Emergence of behavior through software
Lynn H. Maxson
Mon, 25 Sep 2000 21:51:22 -0700 (PDT)
"The part where someone started believing that "universal machine"
has ANY connection whatsoever to reality."
Massimo Dentico wrote:
"This is the fun part of your message: you *seem* covertly despise
the philosophy and then you propose the same theme of a
philosopher like Penrose."
Then finally Kyle Lahnadoski wrote:
"But I suspect that QM is just a statistical approach to an
unknown deterministic process."
First off I have to apologize for not being familiar with Penrose.
As I said early on in this thread my reference relative to the
brain is Antonio R. Demasio's "Descartes' Error: Emotion, Reason,
and the Human Brain". I am not quite the blunt disbelief of
Billy, don't wish to argue an unprovable belief in either
determinism or non-determinism, or dispute that at the quantum
level the observation (which involves quanta) interferes with
(becomes part of) the process: the Heisenberg principle of
At one (earliest) point in my career as a technician my
responsibility included diagnosing and correcting computer logic
circuits (in the days of tubes, diodes, resistors, and
capacitors). Much has changed in that time of what was used to
construct computers, but basically nothing has changed relative to
how. It is still logic circuits aggregated into instruction sets.
IMHO that's the key here, the instruction set, particularly the
fixed instruction set. No matter how elaborate, sophisticated, or
levels of meta-programming, no matter how high the level of the
HLL, it all occurs within the instruction set. No executable
software exists no so translated into the instruction set of the
machine for which it is intended.
Basically it does not make any difference how high a level of
abstraction occurs in our HLL of choice. When it comes to
execution, to the components of that execution, it never lies
outside the boundaries of the instruction set.
That occurs in reflection, in reflection on reflection, in
reflection on reflection on reflection, and so on for as much as
we choose (as it is our choice and not that of the software).
That does not mean all mimicry is alike, only that all mimicry is
mimicry. It is mimicry because we instituted and recognize it.
No software written to date has any means on its own to change the
levels or have any cognizance of what it is doing. Any such tests
are those which we have instituted.
Beyond the instruction set we have the linear memory. While we
may construct elaborate non-linear aggregates (data and programs)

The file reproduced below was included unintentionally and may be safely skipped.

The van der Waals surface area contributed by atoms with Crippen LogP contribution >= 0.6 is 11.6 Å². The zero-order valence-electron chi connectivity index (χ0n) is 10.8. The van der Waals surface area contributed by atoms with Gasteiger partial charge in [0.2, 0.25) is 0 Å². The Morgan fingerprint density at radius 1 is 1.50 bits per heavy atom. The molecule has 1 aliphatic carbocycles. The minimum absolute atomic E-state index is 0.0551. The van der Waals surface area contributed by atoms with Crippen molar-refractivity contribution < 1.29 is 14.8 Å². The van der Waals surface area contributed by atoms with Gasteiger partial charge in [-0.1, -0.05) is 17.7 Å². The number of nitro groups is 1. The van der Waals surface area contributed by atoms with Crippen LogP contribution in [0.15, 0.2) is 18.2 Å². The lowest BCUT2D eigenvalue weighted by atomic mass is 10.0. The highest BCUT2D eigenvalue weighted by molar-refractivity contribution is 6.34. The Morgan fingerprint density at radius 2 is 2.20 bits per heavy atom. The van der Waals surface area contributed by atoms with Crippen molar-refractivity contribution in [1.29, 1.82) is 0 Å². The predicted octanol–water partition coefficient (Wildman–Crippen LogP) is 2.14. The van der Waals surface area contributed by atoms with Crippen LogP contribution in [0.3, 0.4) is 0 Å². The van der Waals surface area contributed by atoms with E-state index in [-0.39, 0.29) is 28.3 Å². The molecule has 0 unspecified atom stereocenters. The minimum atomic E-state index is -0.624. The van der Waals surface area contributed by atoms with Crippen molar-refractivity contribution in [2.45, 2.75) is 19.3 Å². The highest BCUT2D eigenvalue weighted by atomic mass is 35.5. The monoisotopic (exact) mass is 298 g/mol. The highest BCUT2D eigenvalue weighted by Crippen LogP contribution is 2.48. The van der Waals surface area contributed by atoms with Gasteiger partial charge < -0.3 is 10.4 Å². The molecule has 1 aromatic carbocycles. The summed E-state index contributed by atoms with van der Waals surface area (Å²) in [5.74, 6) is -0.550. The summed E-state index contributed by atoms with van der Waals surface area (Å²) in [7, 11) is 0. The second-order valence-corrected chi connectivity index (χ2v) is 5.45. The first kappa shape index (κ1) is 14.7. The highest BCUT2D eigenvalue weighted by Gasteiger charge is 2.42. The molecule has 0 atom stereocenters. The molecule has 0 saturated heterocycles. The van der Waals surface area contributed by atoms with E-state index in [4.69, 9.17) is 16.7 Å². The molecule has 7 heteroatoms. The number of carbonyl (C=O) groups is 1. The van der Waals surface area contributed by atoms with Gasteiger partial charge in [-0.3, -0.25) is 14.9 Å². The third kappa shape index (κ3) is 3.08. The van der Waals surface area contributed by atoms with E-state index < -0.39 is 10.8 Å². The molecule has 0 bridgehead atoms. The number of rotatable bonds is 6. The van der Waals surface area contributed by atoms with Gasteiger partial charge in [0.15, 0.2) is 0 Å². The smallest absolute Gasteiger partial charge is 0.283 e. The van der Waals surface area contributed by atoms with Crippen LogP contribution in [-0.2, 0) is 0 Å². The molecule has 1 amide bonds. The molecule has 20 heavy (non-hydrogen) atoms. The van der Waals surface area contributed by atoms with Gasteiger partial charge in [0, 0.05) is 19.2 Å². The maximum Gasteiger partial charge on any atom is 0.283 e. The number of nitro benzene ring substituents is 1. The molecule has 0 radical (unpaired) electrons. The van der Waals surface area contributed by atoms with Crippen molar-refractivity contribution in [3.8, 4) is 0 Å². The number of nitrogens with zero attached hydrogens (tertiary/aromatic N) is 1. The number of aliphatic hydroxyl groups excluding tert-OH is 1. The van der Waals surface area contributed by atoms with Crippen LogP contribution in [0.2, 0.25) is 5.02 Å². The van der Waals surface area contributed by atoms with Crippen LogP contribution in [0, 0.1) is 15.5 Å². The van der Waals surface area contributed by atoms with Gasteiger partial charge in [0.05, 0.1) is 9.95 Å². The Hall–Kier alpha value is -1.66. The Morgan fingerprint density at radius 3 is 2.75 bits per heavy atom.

for them to execute we must translate them into a linear form.
For software to exhibit higher level abstractions on its own
(other than the patterns we have encoded into it) it must overcome
the limits of linear memory and gestalt patterns and families of
patterns as well as define them conceptually and give them names
(means of reference).
When you look at the human brain and nervous system with what
little we have learned of it and then look at a computing system
of hardware and software, both of which we know to the most
intimate detail they are different constructs entirely. There are
no fixed logic circuits in the brain (and, or, and not), no linear
memory, no linear addressing, no instruction set. As what is
there has been sufficient over time to allow us to construct
computers and software, i.e. that their components have a
realization, the question arises can the reverse also occur?
Therein lies the crux of our differences. Can the computer do for
the brain what the brain has done for it? Even with extensive
assistance from us? If it is von Neumann architecture, Turing
computational rules, fixed instruction set, fixed internal logic
circuits, and linear addressable memory, I say no. There's no
"magic" in that box.
Fare believes otherwise, that you can go up levels of abstraction
and that at some point in that upward path you achieve a
capability not present in any of the lower. Something additional
happens entirely free of all that has gone before. If I
understand Kyle Lahnakoski correctly with his purely deterministic
universe, this doesn't happen even in the brain: everything that
occurs can be accounted for by everything below it. What cofuses
me is that he offers this in support of Fare.<g>
A natural question lies in asking the conditions under which this
"spontaneous generation" occurs. If it is levels of abstraction,
then how many levels is it? What is the magic number? Where has
it occurred. Certainly not in any of the examples he has
furnished. He says in commenting on one example that we cannot
fathom the result, i.e. we cannot in an interval which we can
commit follow the logic which produced the results. However we
can write software with deterministic logic that can produce
results which we cannot replicate on our own. It still doesn't
mean that anything "extra" occurred only that we used a tool as an
extension of our capabilities. It does in the large what we can
only do in the small. It extends our limits. Good tool.
Fare is entitled to his opinions and the means he has chosen for
his path to discovery. If at some point his opinion becomes
provable fact in a scientific sense, then no such argument pursued
here will continue. I wish him well. Personally I don't feel any
of it is necessary to achieve the goals or meet the requirements
of the Tunes project or the Tunes HLL. If we achieve them without
the need for something extra, then I question even bringing it up.
Let's just say it is an example of Occam's Razor.